Tuesday, January 17, 2006


In the federal criminal justice system, we used to have “Blue Ribbon Juries.” The law was changed by Congress forty years ago. Now we select the jury panel by a random method.

Under the Blue Ribbon system, the Judge would appoint “suggestors” in each county of the State. The suggestors were prominent in their communities, and were trusted by the Judge to do a good job of suggesting people who would make upright, honest jurors. From those suggested, a panel, say 24 or 36, would be chosen to try the criminal cases. The defense lawyers tried to find out the details of how the suggestors were chosen, and what methods the suggestors used to choose those whose names were sent forward. The lawyers were unsuccesful; they and their clients remained in the dark.

In October, 1966, forty years ago, Reis Lopez Tijerina and his followers took over the Echo Amphitheatre in northern New Mexico, and held forest rangers against their will. The rangers were taken before a “judge,” Jerry Noll, who claimed to be King of the Indies and the rightful owner (by grant from a Spanish king) of all land West of the Alleghenies. The upshot of it all was that Tijerina and several others were put on trial and convicted in federal Court.

At the time of the trial, in early 1967, the Blue Ribbon Jury system was in use in the United States District Court, but Congress had just passed a law abolishing the practice. The law was not applicable to the Echo Amphitheatre case, but Howard Bratton, United States District Court Judge, ruled that he would use the new system for the case. That was out of an abundance of caution, as they say. Judge Bratton was an outstanding jurist.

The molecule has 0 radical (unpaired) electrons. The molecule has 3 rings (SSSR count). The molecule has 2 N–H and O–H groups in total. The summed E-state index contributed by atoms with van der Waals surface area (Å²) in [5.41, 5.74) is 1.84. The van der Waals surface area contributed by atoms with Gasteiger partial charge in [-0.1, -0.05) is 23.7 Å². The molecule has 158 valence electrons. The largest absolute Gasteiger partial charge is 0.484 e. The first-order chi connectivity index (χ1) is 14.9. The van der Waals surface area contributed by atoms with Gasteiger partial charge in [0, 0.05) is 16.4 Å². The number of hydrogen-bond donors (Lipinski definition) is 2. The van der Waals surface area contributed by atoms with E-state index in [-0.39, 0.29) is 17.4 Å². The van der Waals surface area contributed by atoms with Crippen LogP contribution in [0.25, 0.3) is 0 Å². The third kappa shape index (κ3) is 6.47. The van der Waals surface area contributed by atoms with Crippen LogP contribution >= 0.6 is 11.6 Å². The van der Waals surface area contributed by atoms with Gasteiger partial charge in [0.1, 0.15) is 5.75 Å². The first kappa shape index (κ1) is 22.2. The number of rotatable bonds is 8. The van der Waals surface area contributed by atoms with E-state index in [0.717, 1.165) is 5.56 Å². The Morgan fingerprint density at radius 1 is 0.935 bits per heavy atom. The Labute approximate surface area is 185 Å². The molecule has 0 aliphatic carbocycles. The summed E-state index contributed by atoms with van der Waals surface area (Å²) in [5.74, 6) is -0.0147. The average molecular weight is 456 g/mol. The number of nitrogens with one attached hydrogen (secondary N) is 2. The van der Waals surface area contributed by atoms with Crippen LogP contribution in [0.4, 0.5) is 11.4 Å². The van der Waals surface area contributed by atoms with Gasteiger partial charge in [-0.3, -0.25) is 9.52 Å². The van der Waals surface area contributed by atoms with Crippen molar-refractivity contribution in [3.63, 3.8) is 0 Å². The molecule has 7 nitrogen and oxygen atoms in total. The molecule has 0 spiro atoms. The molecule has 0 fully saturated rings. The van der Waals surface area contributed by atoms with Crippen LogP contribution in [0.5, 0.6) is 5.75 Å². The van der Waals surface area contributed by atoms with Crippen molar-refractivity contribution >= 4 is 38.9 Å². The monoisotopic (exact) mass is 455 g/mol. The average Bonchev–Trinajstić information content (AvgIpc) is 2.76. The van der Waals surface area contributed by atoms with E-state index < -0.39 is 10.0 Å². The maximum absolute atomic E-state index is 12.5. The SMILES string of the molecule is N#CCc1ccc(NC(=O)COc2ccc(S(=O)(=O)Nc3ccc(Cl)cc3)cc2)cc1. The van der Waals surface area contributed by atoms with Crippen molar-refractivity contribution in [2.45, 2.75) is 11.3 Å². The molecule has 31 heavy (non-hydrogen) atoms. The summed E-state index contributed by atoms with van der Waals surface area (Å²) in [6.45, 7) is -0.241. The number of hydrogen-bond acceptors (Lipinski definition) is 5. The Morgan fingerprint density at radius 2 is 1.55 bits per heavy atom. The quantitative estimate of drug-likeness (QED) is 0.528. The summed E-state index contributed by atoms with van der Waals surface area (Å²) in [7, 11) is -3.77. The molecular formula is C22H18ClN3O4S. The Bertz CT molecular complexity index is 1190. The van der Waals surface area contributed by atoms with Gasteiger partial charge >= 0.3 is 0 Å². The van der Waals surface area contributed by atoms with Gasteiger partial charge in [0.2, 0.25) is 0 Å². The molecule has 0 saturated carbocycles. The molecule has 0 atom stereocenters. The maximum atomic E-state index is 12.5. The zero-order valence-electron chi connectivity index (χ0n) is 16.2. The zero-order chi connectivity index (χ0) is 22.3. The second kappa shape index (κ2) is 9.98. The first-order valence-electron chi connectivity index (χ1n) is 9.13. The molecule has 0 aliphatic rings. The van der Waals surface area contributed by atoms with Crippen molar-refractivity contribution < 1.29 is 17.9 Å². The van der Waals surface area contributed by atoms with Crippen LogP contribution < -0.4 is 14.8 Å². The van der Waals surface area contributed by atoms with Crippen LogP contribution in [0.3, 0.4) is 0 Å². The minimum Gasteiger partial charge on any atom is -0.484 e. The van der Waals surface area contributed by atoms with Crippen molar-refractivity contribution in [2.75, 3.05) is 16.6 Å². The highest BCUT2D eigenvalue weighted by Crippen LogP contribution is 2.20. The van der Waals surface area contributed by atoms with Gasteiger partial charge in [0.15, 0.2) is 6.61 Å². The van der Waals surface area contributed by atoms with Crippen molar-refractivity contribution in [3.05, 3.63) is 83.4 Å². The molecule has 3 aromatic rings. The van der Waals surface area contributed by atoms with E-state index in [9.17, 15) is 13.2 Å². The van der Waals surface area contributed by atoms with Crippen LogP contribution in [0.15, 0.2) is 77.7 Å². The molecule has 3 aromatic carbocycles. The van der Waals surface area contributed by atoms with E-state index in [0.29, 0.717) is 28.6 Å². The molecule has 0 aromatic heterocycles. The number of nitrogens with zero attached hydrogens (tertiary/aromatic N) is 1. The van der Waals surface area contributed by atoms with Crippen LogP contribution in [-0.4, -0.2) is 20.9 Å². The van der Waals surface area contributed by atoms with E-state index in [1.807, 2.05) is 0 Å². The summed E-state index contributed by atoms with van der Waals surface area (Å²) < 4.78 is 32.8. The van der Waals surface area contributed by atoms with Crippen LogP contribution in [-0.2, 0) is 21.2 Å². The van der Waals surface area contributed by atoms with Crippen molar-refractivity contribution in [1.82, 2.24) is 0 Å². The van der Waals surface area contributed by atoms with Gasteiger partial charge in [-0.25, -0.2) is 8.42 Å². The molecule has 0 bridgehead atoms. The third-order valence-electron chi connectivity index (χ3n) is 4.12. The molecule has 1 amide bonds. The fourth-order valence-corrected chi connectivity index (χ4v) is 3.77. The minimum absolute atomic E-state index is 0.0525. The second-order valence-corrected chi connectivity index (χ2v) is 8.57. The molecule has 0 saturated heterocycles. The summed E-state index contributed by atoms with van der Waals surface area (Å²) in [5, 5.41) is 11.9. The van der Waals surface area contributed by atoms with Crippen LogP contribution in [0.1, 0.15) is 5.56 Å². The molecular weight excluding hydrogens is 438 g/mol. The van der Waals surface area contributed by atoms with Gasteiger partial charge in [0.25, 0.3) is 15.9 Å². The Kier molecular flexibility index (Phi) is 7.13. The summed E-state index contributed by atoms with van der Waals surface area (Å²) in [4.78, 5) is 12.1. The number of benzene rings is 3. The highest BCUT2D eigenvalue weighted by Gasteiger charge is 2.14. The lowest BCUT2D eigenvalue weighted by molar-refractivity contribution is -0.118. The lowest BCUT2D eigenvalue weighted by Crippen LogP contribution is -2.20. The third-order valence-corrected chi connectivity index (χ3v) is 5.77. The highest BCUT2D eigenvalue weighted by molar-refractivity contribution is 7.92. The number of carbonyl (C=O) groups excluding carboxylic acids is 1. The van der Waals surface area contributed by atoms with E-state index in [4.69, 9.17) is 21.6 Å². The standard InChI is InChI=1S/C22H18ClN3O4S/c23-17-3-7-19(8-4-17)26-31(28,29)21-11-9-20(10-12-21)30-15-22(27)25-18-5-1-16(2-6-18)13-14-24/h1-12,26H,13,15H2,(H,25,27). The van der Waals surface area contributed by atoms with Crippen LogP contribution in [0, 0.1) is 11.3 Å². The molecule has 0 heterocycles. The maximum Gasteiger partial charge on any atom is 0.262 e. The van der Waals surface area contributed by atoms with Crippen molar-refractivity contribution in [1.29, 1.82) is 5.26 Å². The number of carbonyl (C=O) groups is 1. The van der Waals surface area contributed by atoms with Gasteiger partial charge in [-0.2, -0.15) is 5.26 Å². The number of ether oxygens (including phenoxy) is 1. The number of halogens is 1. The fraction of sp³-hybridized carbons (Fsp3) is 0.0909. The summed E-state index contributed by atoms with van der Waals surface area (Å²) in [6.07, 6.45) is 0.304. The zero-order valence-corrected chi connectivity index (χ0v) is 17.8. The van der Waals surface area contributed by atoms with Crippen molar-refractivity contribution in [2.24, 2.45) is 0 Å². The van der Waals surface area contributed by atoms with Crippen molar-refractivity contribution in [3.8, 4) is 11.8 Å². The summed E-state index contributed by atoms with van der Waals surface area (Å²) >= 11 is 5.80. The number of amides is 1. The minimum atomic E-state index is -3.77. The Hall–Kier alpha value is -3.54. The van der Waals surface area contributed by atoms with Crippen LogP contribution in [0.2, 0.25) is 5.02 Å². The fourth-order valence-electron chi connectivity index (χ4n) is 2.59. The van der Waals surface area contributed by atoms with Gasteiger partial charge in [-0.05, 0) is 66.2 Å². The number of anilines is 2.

The case was tried in Las Cruces, and a jury was selected from the southwest part of the State. A conviction resulted, and Tijerina did federal time. Before he did time, he was on bond while he appealed his federal conviction. It took the court reporter nine months to prepare the appeal transcript. Meanwhile, in June, 1967, Tijerina was involved in the courthouse raid in Tierra Amarilla, in Rio Arriba County.

Tijerina was convicted of assault with intent to kill Eulogio Salazar, a deputy Sheriff, who was shot through the face while trying to escape the courthouse through an open window in the office of the Sheriff. Tijerina was sentenced to not less than two nor more than ten years by [State]District Judge Garnett Burks [Sr.] but Tijerina was pardoned by Governor Jerry Apodaca before Tijerina served any of his sentence. If he had served time, he would have been entitled to credit for a short time that he was in jail on the raid charges and before he was released on bail.

Now to the question. Why not return to the Blue Ribbon system? Why do we trust such important matters as life or death, or long prison sentences, to the type of juries we get today? As a practical matter, many well qualified persons are excused from jury service, or are excluded by peremptory challenges by lawyers who are looking not simply for a fair jury, but for a biased jury. We have allowed the system to be twisted to the extent that those accused of crime who can afford it are helped by professionals who study the biases of prospective jurors, and advise the lawyers how best to obfuscate and mislead the jury panel and the jury.

This is not to rail against our criminal justice system, but to encourage reform. We may be able to do better, and it is time for discussion of possible ways to do better. We owe it to the victims of crime, and to the persons accused and found guilty. The more likely the criminal is apprehended, promptly tried and punished if found guilty, the less his punishment needs to be.

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